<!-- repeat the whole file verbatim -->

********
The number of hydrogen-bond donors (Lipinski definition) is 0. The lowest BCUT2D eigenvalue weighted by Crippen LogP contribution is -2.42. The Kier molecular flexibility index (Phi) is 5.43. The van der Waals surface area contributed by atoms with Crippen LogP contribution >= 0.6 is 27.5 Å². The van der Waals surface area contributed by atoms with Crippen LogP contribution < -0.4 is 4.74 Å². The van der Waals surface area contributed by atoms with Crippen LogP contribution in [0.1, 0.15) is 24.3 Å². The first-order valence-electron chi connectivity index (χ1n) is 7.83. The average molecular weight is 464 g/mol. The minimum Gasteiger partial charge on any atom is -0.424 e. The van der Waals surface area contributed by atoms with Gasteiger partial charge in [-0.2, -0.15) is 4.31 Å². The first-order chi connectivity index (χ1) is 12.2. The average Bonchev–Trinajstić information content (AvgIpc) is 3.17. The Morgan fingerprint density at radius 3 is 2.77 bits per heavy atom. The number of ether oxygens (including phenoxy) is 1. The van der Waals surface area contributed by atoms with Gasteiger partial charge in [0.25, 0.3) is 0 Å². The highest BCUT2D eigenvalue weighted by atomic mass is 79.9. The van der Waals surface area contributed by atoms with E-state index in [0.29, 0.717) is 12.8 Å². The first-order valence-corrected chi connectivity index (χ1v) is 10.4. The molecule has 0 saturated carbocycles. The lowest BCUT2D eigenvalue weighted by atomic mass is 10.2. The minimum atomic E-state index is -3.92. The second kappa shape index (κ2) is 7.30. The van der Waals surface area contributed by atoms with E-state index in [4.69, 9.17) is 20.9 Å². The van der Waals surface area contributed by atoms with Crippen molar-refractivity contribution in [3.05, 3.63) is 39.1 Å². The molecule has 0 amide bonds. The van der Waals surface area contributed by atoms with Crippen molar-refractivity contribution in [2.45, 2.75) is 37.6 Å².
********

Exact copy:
The number of hydrogen-bond donors (Lipinski definition) is 0. The lowest BCUT2D eigenvalue weighted by Crippen LogP contribution is -2.42. The Kier molecular flexibility index (Phi) is 5.43. The van der Waals surface area contributed by atoms with Crippen LogP contribution >= 0.6 is 27.5 Å². The van der Waals surface area contributed by atoms with Crippen LogP contribution < -0.4 is 4.74 Å². The van der Waals surface area contributed by atoms with Crippen LogP contribution in [0.1, 0.15) is 24.3 Å². The first-order valence-electron chi connectivity index (χ1n) is 7.83. The average molecular weight is 464 g/mol. The minimum Gasteiger partial charge on any atom is -0.424 e. The van der Waals surface area contributed by atoms with Gasteiger partial charge in [-0.2, -0.15) is 4.31 Å². The first-order chi connectivity index (χ1) is 12.2. The average Bonchev–Trinajstić information content (AvgIpc) is 3.17. The Morgan fingerprint density at radius 3 is 2.77 bits per heavy atom. The number of ether oxygens (including phenoxy) is 1. The van der Waals surface area contributed by atoms with Gasteiger partial charge in [0.25, 0.3) is 0 Å². The highest BCUT2D eigenvalue weighted by atomic mass is 79.9. The van der Waals surface area contributed by atoms with E-state index in [0.29, 0.717) is 12.8 Å². The first-order valence-corrected chi connectivity index (χ1v) is 10.4. The molecule has 0 saturated carbocycles. The lowest BCUT2D eigenvalue weighted by atomic mass is 10.2. The minimum atomic E-state index is -3.92. The second kappa shape index (κ2) is 7.30. The van der Waals surface area contributed by atoms with E-state index in [4.69, 9.17) is 20.9 Å². The van der Waals surface area contributed by atoms with Crippen molar-refractivity contribution in [3.05, 3.63) is 39.1 Å². The molecule has 0 amide bonds. The van der Waals surface area contributed by atoms with Crippen molar-refractivity contribution in [2.45, 2.75) is 37.6 Å².